This article is reprinted with permission from the December 2005 issue of Pittsburgh TEQ.

Parties often enter into "teaming agreements" in an effort to pool their respective resources and talents in order to secure certain large contracts requiring the resources and/or services of both parties. A common scenario is where parties join together to submit a proposal to secure a contract. One party acts as the prime (and actually submits the proposal), and the other party provides information (and sometimes contributes to the cost of preparation) necessary to prepare the proposal and promises services once the proposal is chosen by the ultimate customer. In advising companies with respect to entering into teaming agreements, we routinely deal with the following issues:

1. Responsibilities of Parties: When parties join together in a teaming agreement, the respective responsibilities and obligations of the parties should be clearly set forth in the agreement. For example, the agreement should specify who is responsible for submitting the bid or proposal, and who is responsible for preparation costs. In addition, if an agreement with respect to the actual performance of services and sharing of responsibilities of the contract is awarded has not already been negotiated, the teaming agreement should specify the procedure and timeline for such negotiations. Allowances should be made for what happens if a party terminates the teaming agreement, if that is even an option. Termination in the middle of preparation of the proposal will likely jeopardize the other party’s ability to complete the proposal by the required submission date.

2. Exclusivity:
It is important to document whether or not this is an exclusive arrangement between the parties. Can one of the parties explore other alternatives (i.e., work with other companies or independently submit a proposal) to try to secure the contract contemplated under the teaming agreement? Can a party pursue on its own any business that may compete with the products or services to be offered under the proposal submitted to the customer based on the teaming agreement? Any such restrictions should be clearly set forth in the teaming agreement. Additionally, does the prime contractor have to use the proposed subcontractor once the contract has been awarded? This must be clearly spelled out and should never be agreed to by the prime contractor unless already agreed to in writing by the proposed customer. Instead, language should be inserted that states that the prime contractor will use the subcontractor (subject, of course, to the parties coming to an agreement on the terms of the subcontract), subject to the approval of the ultimate customer.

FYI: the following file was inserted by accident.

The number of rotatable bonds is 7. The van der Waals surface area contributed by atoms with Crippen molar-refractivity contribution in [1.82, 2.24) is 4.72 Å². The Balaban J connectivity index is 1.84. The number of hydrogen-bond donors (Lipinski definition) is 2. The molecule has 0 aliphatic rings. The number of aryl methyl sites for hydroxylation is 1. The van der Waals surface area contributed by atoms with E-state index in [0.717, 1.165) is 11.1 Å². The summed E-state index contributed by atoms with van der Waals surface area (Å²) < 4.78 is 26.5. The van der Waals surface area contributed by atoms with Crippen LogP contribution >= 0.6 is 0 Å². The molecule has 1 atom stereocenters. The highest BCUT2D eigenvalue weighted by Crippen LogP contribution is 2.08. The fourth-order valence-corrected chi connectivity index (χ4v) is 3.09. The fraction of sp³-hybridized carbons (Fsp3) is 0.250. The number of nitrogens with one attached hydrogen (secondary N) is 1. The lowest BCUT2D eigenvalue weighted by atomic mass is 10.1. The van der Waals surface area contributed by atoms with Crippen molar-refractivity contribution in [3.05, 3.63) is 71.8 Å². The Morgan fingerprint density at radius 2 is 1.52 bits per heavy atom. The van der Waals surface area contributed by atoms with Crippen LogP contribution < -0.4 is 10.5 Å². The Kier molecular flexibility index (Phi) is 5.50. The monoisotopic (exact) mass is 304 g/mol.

3. Confidentiality and Intellectual Property: The agreement should contain a confidentiality provision restricting the disclosure by a party of confidential information disclosed by the other party in the process of preparing the proposal. Additionally, the parties may also want the existence of the teaming agreement (and any resultant contract) to be kept confidential. If possible, the confidentiality obligations should survive the termination or expiration of the teaming agreement. If it is possible that intellectual property will be used or created in connection with the teaming agreement, ownership of such developments should be clearly spelled out in the Agreement.

4. Clarity of Obligations Upon Achievement of Prime Contract: A common pitfall in setting forth parties' responsibilities in teaming agreements is “agree to agree” language. Since the ultimate contract has not yet been awarded, it is common for parties to insert language stating that if the contract is awarded, they will use “good faith efforts” to work together to negotiate the subcontracting agreement and associated pricing. Although the parties may be satisfied with this language at the time the teaming agreement is entered into, it does not actually obligate either party to do anything, and could hold up and/or impair the process and the prime contractor’s ability to perform under the contract it just secured. The prime contractor is usually obligated to perform the contract based on the proposal, and the inability to come to agreement with a subcontractor will not limit the prime contractor’s liability to provide the goods and services at the price specified in the proposal. We recommend that the parties agree on the terms of the subcontractor’s obligations in as much detail as possible before submission of the proposal (subject to the requirement that the customer consent to the subcontractor if such consent is required under the prime contract). Also, the request for proposal will often include the terms and conditions, which will apply if the prime contract is awarded. Both parties should work together to specify any objections to the terms and conditions as part of the proposal since many of the provisions will be required to be passed down to the subcontractor.

Teaming Agreements are an excellent way for two parties to pool their resources and attempt to secure a contract. However, the parties should address the issues described above to avoid problems, which may arise in the preparation of the proposal or any resultant contract.